Grant: What optional rules are included?

Brian: There are quite a few special units that fought or could have fought in the campaign, with rules to match. Included in the standard game are:

  • a detachment of “Funnies”, armoured engineering vehicles from the 79th Armoured Division, which reduce the effect of the defender’s terrain;
  • the 1st Canadian Armoured Personnel Carrier Regiment, which can reduce the hits applied to one infantry Tactical Unit in combat;
  • the 5th Assault Regiment, another detachment from the 79th Armoured, equipped with amphibious vehicles to carry one infantry Tactical Unit across water; and
  • the 4th Special Service Force, a commando brigade that can be landed directly onto Walcheren Island (though, owing to the requirement for the right combination of tides, daylight and shipping, there are only three chances during the game to do this).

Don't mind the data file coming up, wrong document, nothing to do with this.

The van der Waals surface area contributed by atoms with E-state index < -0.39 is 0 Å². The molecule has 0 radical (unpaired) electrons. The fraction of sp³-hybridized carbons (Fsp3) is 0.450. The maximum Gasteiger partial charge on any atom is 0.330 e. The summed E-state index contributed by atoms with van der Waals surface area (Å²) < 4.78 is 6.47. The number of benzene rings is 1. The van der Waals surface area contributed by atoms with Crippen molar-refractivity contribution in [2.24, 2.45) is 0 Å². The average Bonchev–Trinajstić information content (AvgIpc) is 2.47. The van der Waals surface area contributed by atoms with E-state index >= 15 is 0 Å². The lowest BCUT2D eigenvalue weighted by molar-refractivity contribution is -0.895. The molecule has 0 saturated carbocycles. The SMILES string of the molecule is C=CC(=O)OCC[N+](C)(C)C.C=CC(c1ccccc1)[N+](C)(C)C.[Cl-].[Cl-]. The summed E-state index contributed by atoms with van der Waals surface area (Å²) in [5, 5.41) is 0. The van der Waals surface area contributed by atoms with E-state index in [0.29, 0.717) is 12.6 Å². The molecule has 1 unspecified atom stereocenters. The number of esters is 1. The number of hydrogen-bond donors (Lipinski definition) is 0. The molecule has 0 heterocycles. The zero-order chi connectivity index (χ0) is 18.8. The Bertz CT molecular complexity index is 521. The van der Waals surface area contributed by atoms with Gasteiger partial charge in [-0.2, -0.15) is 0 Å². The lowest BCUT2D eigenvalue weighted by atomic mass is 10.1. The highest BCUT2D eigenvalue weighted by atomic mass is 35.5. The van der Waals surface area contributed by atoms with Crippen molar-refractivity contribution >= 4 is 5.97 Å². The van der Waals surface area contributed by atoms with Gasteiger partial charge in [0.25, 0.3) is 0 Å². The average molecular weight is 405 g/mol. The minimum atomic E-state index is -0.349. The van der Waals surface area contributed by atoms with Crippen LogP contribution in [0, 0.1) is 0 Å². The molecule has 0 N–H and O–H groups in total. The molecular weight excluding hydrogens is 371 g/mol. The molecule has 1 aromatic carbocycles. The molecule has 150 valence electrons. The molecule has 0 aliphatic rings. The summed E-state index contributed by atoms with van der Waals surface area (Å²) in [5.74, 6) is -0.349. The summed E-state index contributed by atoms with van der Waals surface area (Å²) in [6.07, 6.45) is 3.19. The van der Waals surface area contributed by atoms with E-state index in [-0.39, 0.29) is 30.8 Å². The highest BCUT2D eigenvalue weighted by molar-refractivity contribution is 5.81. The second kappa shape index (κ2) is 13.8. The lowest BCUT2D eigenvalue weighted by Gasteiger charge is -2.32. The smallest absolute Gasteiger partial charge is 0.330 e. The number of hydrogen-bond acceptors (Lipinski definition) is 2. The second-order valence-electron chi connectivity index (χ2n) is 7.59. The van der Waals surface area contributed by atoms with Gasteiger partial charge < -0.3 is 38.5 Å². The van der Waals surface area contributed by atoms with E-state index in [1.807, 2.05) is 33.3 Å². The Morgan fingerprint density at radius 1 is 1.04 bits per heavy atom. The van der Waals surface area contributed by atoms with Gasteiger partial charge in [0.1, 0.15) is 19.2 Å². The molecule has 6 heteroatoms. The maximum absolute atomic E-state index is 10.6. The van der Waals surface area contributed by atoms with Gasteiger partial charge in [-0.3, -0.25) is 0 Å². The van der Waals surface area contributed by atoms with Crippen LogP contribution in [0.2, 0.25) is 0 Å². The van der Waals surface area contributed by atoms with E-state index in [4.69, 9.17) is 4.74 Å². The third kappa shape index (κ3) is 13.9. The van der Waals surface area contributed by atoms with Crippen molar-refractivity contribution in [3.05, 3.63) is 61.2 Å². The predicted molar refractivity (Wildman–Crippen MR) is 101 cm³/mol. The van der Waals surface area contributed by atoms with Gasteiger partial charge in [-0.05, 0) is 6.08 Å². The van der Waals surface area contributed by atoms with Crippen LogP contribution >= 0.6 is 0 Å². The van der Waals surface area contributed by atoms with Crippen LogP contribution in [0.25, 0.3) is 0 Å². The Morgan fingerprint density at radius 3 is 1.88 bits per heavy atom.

The Allied player also has the option of adding the British 51st Division, stripped from elsewhere on the front, and/or dropping up to two parachute brigades. Using these units means foregone opportunities elsewhere on the front, so the German player receives Victory Points in this case.

There is one optional rule for a “Tactical Reaction”. To do this, a defending player expends a G-3 Operations marker when an attack is declared against them, which allows a shift of one unit (again, this can be anything from a single Tactical Unit to an entire Task Force) from an adjacent hex, to join the defending forces. It is mostly for the benefit of the German player, and reflects the German historical ability to engage in mobile defence and their use of “firefighter” reaction forces kept a short distance behind the front line to launch quick small counterattacks.

Royal Marines wade ashore near Vlissingen to complete the occupation of Walcheren, November 1, 1944.

Grant: What are the “what if” scenarios?